Former Bank of Cyprus (BoC) CEO Andreas Eliades said on Tuesday an extension of the deadline to cover a capital shortfall in 2012 would have allowed the lender to complete its recapitalisation.
Eliades said state assistance was always on the cards if the bank failed to cover the entire shortfall.
“State support was the alternative solution,” he told the Nicosia criminal court.
Eliades along with BoC former board chairmen Theodoros Aristodemou and Andreas Artemi, former CEO Yiannis Kypri, and former deputy CEO Yiannis Pehlivanides, are facing market-manipulation charges in connection with their failure to inform the public from June 14 to June 26, 2012, that the lender’s capital shortfall, announced the previous month at €200million, was in fact more than double that.
BoC, Eliades and Aristodemou also face separate charges of misrepresenting the worth of the lender’s financial holdings to shareholders in the June 19, 2012 AGM. The two former executives are also accused of withholding key information from shareholders regarding the capital shortfall.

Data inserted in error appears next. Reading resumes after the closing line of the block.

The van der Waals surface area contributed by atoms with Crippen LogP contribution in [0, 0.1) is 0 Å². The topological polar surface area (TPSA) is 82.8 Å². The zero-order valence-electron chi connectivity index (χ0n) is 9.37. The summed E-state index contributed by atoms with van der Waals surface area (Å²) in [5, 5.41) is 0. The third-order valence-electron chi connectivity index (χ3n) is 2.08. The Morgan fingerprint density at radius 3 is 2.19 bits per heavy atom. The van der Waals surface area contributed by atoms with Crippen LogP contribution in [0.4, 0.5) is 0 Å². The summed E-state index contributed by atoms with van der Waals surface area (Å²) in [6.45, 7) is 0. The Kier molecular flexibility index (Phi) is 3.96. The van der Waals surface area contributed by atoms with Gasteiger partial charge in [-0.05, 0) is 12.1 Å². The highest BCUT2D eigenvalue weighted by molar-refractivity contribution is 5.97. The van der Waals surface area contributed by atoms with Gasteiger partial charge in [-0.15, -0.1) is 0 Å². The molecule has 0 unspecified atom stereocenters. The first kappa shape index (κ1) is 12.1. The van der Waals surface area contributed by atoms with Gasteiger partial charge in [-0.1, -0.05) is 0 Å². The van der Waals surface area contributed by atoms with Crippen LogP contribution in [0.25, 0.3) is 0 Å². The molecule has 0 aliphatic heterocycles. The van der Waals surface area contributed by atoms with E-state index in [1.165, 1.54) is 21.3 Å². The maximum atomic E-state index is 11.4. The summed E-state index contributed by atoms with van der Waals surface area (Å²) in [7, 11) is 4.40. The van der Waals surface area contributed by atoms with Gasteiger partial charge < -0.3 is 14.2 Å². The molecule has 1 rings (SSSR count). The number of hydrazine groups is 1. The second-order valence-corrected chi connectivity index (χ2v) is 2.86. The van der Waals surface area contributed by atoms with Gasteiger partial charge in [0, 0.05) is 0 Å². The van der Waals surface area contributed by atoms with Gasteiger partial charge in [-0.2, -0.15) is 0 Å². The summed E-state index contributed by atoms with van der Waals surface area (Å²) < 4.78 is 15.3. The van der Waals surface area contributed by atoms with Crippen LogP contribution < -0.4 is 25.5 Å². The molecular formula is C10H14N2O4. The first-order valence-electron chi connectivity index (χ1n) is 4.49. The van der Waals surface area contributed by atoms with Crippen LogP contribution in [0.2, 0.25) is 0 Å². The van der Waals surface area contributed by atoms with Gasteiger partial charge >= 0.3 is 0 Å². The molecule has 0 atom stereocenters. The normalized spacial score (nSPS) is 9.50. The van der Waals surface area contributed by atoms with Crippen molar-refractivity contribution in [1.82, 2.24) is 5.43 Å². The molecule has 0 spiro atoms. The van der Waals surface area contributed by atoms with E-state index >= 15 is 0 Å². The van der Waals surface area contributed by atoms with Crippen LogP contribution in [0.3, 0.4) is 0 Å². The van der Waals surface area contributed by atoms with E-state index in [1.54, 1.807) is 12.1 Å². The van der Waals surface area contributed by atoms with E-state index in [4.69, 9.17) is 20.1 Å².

On Tuesday, Eliades denied being against seeking state assistance, adding that other actions – sale of insurance companies, issue of convertible bonds – were also in the pipeline to cover the shortfall.
He suggested that the European Banking Authority (EBA) could have quietly agreed to a few months’ extension. Anyway, he said, the EBA did not ask anyone to come up with the shortfall immediately.
Eliades said the board in general felt that the capital shortfall could have been covered without state assistance “and that was our effort.”